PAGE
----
Welcome to our new section over on Steady Your Boat dedicated to sharing tips and advice on how to make plastic free and zero waste changes in your homes and in your lives.
This week I will be sharing some bathroom tips and tricks.
Lets start with the easiest swap… Shampoo!
Lets get rid of the 550million bottles that end up in landfill every year!
You can find shampoo bars online, high street shops and your plastic free weighing shops.
My favourite shampoo bar has definitely got to be the purple Jumping Juniper bar from Lush Fresh Handmade Cosmetics.
Some people say that shampoo bars are expensive compared to your ordinary shampoo plastic bottle. I say shampoo bottles are usually £3-5 each and don’t last very long in a house of a family. I live with my fiancé and we both use the shampoo bars and 1 bar between us lasts about 3-4 months. Which is incredible because I would have spent £15 plus on bottles whereas a shampoo bar is £7-8.
This to me is a no brainer!
We store our shampoo bars in a glass jar and in a soap dish on the bath rack. We were gifted the metal tins for Christmas so we can take our shampoo bars with us when we travel which is great! No more shampoo bottle leakage in your suitcase!
Lush have recently started selling cork storage too for your bars which look fab! The naked products are 100% vegetarian, animal cruelty free, handmade and naked packaging which is great! Go check out the website to see the new plastic free section.
My second tip today is reusable make up remover pads and wipes!
If you are like me and used to go through a pack of face wipes a month then keep reading!
I recently watched the documentary on the BBC – War on Plastic. They covered a whole episode on wipes. Whats inside the wipe, what they are doing to aquatic life, our oceans, our sewage systems etc.
I was baffled by how many wet wipes the UK goes through. Enough is enough. Wet wipes are cheap, easy to use, convenient and they fill a need.
But what if we can change this…
This was one of the first changes we made in our house. No more wipes!
I bought some reusable cotton pads to remove my makeup. Just add water and wipe off. I don’t wear foundation but I wear mascara and eye shadow nearly every day therefore I was a little sceptical to use just water but after trying it I would never go back! My face is clean and I’m not binning any wipes anymore.
My reusable cotton pads came in a small netted bag so its super easy to store them and pop them into the washing machine. I tend to use the pads every day then pop them in the bag until I’ve used them all then wash them with your normal laundry. I purchased mine online because at the time my town didn’t have a plastic free shop. But they arrived in a cardboard box with paper so no plastic in sight. I’ll pop the link below.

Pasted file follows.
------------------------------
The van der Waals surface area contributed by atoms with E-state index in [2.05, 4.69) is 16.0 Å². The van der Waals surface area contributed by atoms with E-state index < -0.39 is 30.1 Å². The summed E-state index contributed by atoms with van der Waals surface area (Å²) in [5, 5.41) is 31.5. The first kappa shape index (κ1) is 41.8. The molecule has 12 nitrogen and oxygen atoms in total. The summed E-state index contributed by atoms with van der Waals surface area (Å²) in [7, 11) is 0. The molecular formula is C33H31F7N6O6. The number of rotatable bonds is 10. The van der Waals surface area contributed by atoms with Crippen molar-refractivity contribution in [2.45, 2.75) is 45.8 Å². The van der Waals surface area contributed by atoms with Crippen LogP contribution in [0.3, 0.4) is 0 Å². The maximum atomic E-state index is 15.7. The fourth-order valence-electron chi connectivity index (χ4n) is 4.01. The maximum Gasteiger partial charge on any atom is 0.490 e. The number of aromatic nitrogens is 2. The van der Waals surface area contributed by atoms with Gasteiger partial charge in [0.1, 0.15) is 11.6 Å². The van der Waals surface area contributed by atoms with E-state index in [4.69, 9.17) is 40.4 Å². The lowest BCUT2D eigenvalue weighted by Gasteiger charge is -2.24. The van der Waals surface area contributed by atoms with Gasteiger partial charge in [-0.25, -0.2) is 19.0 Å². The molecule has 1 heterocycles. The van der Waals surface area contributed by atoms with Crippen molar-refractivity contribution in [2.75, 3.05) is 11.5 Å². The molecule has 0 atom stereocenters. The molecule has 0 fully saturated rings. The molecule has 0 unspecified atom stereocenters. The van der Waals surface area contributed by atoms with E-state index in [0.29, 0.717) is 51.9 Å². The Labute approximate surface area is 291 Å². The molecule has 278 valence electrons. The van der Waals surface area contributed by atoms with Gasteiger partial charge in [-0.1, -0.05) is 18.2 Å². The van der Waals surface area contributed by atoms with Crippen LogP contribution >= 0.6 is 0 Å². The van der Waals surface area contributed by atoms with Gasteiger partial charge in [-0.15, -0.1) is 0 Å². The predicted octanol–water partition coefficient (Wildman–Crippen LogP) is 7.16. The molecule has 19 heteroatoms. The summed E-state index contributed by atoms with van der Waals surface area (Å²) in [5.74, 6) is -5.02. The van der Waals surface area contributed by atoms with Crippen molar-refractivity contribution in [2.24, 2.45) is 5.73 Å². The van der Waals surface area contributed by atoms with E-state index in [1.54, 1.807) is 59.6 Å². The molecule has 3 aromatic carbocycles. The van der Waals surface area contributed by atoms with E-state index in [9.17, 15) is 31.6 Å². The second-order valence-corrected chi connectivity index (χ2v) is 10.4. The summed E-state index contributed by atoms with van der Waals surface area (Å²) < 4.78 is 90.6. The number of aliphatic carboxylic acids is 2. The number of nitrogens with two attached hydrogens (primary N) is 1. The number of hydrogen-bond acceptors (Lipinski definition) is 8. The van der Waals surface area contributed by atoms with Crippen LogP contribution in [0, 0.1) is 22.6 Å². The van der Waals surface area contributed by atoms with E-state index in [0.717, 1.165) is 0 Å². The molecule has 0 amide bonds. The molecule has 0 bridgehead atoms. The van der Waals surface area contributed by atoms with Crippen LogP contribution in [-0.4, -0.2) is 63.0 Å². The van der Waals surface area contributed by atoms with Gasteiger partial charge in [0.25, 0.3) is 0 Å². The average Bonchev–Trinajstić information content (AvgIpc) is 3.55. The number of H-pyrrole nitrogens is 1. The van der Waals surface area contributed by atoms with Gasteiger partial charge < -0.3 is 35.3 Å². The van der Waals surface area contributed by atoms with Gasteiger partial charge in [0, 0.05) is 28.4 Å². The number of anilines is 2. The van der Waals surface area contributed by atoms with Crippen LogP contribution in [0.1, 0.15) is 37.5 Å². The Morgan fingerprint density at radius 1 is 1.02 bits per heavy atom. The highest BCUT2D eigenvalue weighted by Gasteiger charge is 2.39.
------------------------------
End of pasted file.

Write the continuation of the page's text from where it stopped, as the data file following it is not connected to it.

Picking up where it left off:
Mine cost £13 which is great as usually a pack of wipes cost £2 and I was using at least 3 packs a month!
Wet wipes are often partly made of polyester, a type of plastic that doesn’t deteriorate like, for example, a tissue might do.
The synthetic fibres that make up wet wipes prevent them from being recycled or composted. After you use it once it then goes to landfill. And because the wet wipes have those synthetic fibres in it, they do not break down and they represent a large proportion of non biodegradable waste in landfills.
That’s believing you discard of them properly as a lot of people flush their wipes down the toilet! Which is completely bonkers. Even if they say ‘flushable’ they still contain fibres which won’t break down. So just pop them in the bin.
Knowing what we know about wipes and whats in them… Plastic. Why would you flush a wipe down the toilet. Wet wipes are behind up to 80% of blockages in UK sewers causing fatbergs, according to the water companies. If you don’t want to change to reusable wipes then please discard of your wipes in the correct ways. You can also find bamboo reusable wet wipes now, which are great. A little tip for when you are out and about- pop some wipes in a box with a spray of water and there you have a more mindful box wet wipes for your convince on your travels.
The top tips for changing your plastic items in your homes are
- Research! Look into what your product is doing to the planet and search for changes.
- Shop! Check online, check in high street shops and more importantly independently owned shops in your local area.
- Share your findings with everyone you know.
Remember if we all do a little bit, we can change the world.
Thanks for reading guys!
Founder of Steady Your Boat